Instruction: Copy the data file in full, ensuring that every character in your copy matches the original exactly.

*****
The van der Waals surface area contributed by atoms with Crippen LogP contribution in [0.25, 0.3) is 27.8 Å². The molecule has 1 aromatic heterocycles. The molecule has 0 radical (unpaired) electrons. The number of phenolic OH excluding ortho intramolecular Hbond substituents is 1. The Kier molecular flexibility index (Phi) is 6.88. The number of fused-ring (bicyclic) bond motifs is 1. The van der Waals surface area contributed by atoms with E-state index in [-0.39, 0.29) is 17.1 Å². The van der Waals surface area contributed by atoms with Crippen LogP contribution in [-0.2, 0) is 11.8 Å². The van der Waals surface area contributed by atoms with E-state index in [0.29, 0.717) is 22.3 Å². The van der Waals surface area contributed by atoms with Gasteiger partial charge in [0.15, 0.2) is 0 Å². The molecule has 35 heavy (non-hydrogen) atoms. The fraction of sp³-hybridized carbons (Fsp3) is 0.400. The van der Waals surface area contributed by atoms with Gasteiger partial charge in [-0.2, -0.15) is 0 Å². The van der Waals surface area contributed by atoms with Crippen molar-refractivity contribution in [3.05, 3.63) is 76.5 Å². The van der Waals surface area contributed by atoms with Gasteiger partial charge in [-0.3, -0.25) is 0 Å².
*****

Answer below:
The van der Waals surface area contributed by atoms with Crippen LogP contribution in [0.25, 0.3) is 27.8 Å². The molecule has 1 aromatic heterocycles. The molecule has 0 radical (unpaired) electrons. The number of phenolic OH excluding ortho intramolecular Hbond substituents is 1. The Kier molecular flexibility index (Phi) is 6.88. The number of fused-ring (bicyclic) bond motifs is 1. The van der Waals surface area contributed by atoms with E-state index in [-0.39, 0.29) is 17.1 Å². The van der Waals surface area contributed by atoms with Crippen LogP contribution in [-0.2, 0) is 11.8 Å². The van der Waals surface area contributed by atoms with E-state index in [0.29, 0.717) is 22.3 Å². The van der Waals surface area contributed by atoms with Gasteiger partial charge in [0.15, 0.2) is 0 Å². The molecule has 35 heavy (non-hydrogen) atoms. The fraction of sp³-hybridized carbons (Fsp3) is 0.400. The van der Waals surface area contributed by atoms with Gasteiger partial charge in [-0.2, -0.15) is 0 Å². The van der Waals surface area contributed by atoms with Crippen molar-refractivity contribution in [3.05, 3.63) is 76.5 Å². The van der Waals surface area contributed by atoms with Gasteiger partial charge in [-0.3, -0.25) is 0 Å².